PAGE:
This week we are going to upload the character “wolf” in three styles: kaisho, gyōsho, and sōsho. Today’s entry is the basic one, kaisho.
A wolf and wolves are called “ōkami.” The reading of this character comes from “ō,” meaning big, and “kami,” meaning God. This suggests that ōkami used to be regarded as an animal with divine power. In some areas in Japan, ōkami was treated as a god. Perhaps, this is one of Japanese animistic traditions.
A lone wolf or a loner is described as “ippiki ōkami,” which means one wolf.
A silver wolf is “ginrō.” I don’t think this is a real one.
A grey wolf or a timber wolf is called “tairiku ōkami” or “shinrin ōkami” in Japanese. Tairiku means a continent and shinrin means a forest. These are not Japanese native words but zoological names as both are written in katakana.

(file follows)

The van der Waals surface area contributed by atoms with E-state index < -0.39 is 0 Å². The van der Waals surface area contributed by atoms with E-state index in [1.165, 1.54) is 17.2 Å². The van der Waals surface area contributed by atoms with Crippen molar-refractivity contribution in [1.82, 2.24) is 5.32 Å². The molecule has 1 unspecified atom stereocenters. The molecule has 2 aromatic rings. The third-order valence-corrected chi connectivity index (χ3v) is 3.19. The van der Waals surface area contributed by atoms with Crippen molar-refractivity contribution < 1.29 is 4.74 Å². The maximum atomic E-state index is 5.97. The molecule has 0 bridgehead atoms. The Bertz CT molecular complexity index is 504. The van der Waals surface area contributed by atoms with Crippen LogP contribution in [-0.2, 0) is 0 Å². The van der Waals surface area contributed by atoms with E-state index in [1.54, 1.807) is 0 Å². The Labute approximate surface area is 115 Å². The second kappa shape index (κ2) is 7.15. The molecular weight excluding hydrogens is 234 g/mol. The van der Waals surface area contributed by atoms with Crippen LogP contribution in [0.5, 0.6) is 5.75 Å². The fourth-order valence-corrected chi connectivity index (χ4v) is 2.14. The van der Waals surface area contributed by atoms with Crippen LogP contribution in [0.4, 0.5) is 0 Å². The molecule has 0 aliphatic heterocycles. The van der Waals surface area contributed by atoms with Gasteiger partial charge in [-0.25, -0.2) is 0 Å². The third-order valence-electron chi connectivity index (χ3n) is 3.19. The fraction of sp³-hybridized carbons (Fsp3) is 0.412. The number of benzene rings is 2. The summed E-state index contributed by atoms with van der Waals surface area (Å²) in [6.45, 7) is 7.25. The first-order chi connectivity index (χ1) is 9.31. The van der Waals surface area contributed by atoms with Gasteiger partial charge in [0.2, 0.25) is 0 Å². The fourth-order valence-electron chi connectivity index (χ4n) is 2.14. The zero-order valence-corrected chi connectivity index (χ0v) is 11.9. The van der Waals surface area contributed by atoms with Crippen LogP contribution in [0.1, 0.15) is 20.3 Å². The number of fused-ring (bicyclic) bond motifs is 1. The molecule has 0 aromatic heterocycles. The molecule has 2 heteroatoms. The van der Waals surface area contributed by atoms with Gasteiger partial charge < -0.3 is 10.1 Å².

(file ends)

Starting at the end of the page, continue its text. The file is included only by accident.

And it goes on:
- Draw the sweeping stroke from the top.
- Draw the curve with an upward turn.
- Draw the sweeping stroke from the middle of the previous stroke.
- Begin to draw the right-hand side of the character. Draw the dot on the top.
- Draw the hook.
- Draw the horizontal stroke inside the rectangle.
- Draw the lower side of the rectangle.
- Draw the vertical line with a sweeping stroke heading toward the next stroke.
- Draw the dot sweeping toward the previous stroke.
- Draw the sweeping stroke that goes between the last two strokes. Spread the brush gradually toward the end.